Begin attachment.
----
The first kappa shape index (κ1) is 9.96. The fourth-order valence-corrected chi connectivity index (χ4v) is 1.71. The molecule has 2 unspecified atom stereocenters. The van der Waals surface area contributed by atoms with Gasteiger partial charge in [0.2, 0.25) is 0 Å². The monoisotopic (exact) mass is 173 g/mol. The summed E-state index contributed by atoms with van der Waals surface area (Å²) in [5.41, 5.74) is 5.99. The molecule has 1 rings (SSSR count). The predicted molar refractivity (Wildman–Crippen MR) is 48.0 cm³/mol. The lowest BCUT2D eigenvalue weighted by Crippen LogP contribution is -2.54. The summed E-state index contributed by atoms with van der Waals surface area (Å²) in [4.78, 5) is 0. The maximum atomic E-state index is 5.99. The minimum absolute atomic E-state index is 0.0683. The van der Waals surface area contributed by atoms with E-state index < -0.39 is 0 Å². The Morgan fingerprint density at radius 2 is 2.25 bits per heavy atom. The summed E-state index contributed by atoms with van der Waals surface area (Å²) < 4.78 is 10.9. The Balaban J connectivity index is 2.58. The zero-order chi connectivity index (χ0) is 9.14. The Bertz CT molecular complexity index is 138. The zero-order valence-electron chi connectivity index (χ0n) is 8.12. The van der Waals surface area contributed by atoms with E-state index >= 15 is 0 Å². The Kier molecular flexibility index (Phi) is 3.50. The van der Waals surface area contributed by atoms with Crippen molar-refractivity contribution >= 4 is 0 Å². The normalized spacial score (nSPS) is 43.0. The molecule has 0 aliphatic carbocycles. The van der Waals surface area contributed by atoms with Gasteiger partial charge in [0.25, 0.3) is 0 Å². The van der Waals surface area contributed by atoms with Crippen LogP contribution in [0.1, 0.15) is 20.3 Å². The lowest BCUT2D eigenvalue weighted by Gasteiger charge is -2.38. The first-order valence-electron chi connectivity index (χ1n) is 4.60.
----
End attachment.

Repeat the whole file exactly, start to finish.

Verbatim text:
The first kappa shape index (κ1) is 9.96. The fourth-order valence-corrected chi connectivity index (χ4v) is 1.71. The molecule has 2 unspecified atom stereocenters. The van der Waals surface area contributed by atoms with Gasteiger partial charge in [0.2, 0.25) is 0 Å². The monoisotopic (exact) mass is 173 g/mol. The summed E-state index contributed by atoms with van der Waals surface area (Å²) in [5.41, 5.74) is 5.99. The molecule has 1 rings (SSSR count). The predicted molar refractivity (Wildman–Crippen MR) is 48.0 cm³/mol. The lowest BCUT2D eigenvalue weighted by Crippen LogP contribution is -2.54. The summed E-state index contributed by atoms with van der Waals surface area (Å²) in [4.78, 5) is 0. The maximum atomic E-state index is 5.99. The minimum absolute atomic E-state index is 0.0683. The van der Waals surface area contributed by atoms with E-state index < -0.39 is 0 Å². The Morgan fingerprint density at radius 2 is 2.25 bits per heavy atom. The summed E-state index contributed by atoms with van der Waals surface area (Å²) < 4.78 is 10.9. The Balaban J connectivity index is 2.58. The zero-order chi connectivity index (χ0) is 9.14. The Bertz CT molecular complexity index is 138. The zero-order valence-electron chi connectivity index (χ0n) is 8.12. The van der Waals surface area contributed by atoms with E-state index >= 15 is 0 Å². The Kier molecular flexibility index (Phi) is 3.50. The van der Waals surface area contributed by atoms with Crippen molar-refractivity contribution >= 4 is 0 Å². The normalized spacial score (nSPS) is 43.0. The molecule has 0 aliphatic carbocycles. The van der Waals surface area contributed by atoms with Gasteiger partial charge in [0.25, 0.3) is 0 Å². The van der Waals surface area contributed by atoms with Crippen LogP contribution in [0.1, 0.15) is 20.3 Å². The lowest BCUT2D eigenvalue weighted by Gasteiger charge is -2.38. The first-order valence-electron chi connectivity index (χ1n) is 4.60.